What Happens if There are Multiple Causes For an Injury?

June 21, 2018 | Category: Personal Injury | Share

In every Florida injury lawsuit — slip-and-fall accidents, motor vehicle accidents, product defect accidents and others — causation serves as a foundational element of the claim. If you’ve been injured due to the defendant’s negligence, you must show that the defendant’s negligent actions actually “caused” you to suffer the injuries at issue.  In other words, you must show that a natural and continuous sequence of events was created by the defendant’s conduct and that this sequence of events produced the injury at issue.

Causation can become a hotly-disputed issue in your case, depending on the circumstances surrounding the accident.  The situation can be further complicated by the existence of multiple defendants, each of whom contributed to your injuries.  Fortunately, you may recover from each of the liable defendants — when pursuing such claims, however, you’ll want to consult with an attorney who has experience litigating a range of disputes, including those that have multiple defendants.

Basics of Concurrent Causation

In Florida, multiple defendants may be held responsible for your injuries, even if their negligent actions occurred in conjunction with the others.  All that matters is that you demonstrate that you would not have suffered the injuries at-issue were it not for the acts (or failure to act) of each liable defendant.  This is known as but-for causation — but for the defendant’s actions, you would have avoided injury.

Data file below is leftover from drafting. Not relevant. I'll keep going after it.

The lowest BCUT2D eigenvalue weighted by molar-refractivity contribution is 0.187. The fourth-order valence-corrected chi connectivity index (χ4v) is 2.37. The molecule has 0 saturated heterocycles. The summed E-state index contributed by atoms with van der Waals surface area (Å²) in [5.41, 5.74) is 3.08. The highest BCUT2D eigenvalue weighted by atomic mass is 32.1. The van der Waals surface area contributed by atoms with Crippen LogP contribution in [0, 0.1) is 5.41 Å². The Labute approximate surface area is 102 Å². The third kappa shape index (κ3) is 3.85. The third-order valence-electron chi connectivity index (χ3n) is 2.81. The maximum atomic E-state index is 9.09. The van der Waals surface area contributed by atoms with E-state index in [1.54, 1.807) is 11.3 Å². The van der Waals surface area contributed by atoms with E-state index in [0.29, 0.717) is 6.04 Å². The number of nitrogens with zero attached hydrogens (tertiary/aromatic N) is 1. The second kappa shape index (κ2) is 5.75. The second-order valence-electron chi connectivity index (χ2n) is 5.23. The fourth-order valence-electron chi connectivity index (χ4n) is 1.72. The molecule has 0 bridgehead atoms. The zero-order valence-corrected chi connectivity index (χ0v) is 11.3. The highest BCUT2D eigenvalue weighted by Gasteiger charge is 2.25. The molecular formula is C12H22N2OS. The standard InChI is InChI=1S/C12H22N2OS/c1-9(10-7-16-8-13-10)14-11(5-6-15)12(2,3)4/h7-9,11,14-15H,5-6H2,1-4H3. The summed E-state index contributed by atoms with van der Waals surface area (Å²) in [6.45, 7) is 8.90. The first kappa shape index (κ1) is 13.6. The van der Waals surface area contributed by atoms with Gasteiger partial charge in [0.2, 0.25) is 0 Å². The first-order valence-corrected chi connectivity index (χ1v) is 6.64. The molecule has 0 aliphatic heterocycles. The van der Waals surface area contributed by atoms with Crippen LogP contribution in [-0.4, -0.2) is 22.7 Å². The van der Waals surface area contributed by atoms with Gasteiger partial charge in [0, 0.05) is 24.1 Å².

Consider the following example.

Suppose that you are injured in an ATV accident.  The ATV was defectively manufactured, but the owner of the ATV rental service may have also been negligent as they did not properly inspect the vehicles and ensure that they were reasonably safe for guest operation.  Each defendant — the manufacturer and the owner of the rental service — is liable, as the injury would not have occurred were it not for their negligence.  The circumstances required both parties to be negligent for the accident to happen as it did.  Thus, their concurrent negligence is clear.

Defendants Are Responsible for Their Own Fault Contribution

Florida applies the doctrine of pure comparative negligence (otherwise known as pure comparative fault), which enables an injured plaintiff to recover damages, even if they have contributed to the injuries themselves.

For example, if you were injured in a slip-and-fall incident, sustaining damages totaling $50,000, and the court determines that you were 50 percent at-fault, then you would still be entitled to recover $25,000.

Pure comparative negligence also determines the liability of each defendant in cases that involve multiple defendants.  Essentially, the court will determine the negligence of each defendant — measured as a percentage of total fault — and will then assign liability in accordance with said determination.

For example, suppose that you were injured in a car accident with damages totaling $50,000, and the court determines that there are two liable defendants (the City and the defendant-driver).  Both the City and the defendant-driver are each found to be 50 percent at-fault for your injuries.  You would therefore be entitled to sue and recover $25,000 from each defendant, separately.

When litigating an injury claim with multiple defendants, you may find that — if the defendants are clearly liable — the crux of the dispute is between the defendants themselves, who may disagree as to their contribution of fault.

Schedule a Free and Confidential Consultation With an Experienced Fort Myers Personal Injury Lawyer

Those who suffer injuries due to the negligence, recklessness, or intentional misconduct of another party — or multiple liable parties — are given a right of action for damages under Florida law.

Successful litigation of an injury claim against multiple potentially-liable defendants demands skillful advocacy. Call (888) 477-7748 or submit an online case evaluation form today to schedule a free and confidential consultation with Randall Spivey, an experienced Fort Myers personal injury lawyer at the Spivey Law Firm, Personal Injury Attorneys, P.A.  He will assess your claims and work with you to determine the best way forward to secure maximum compensation.

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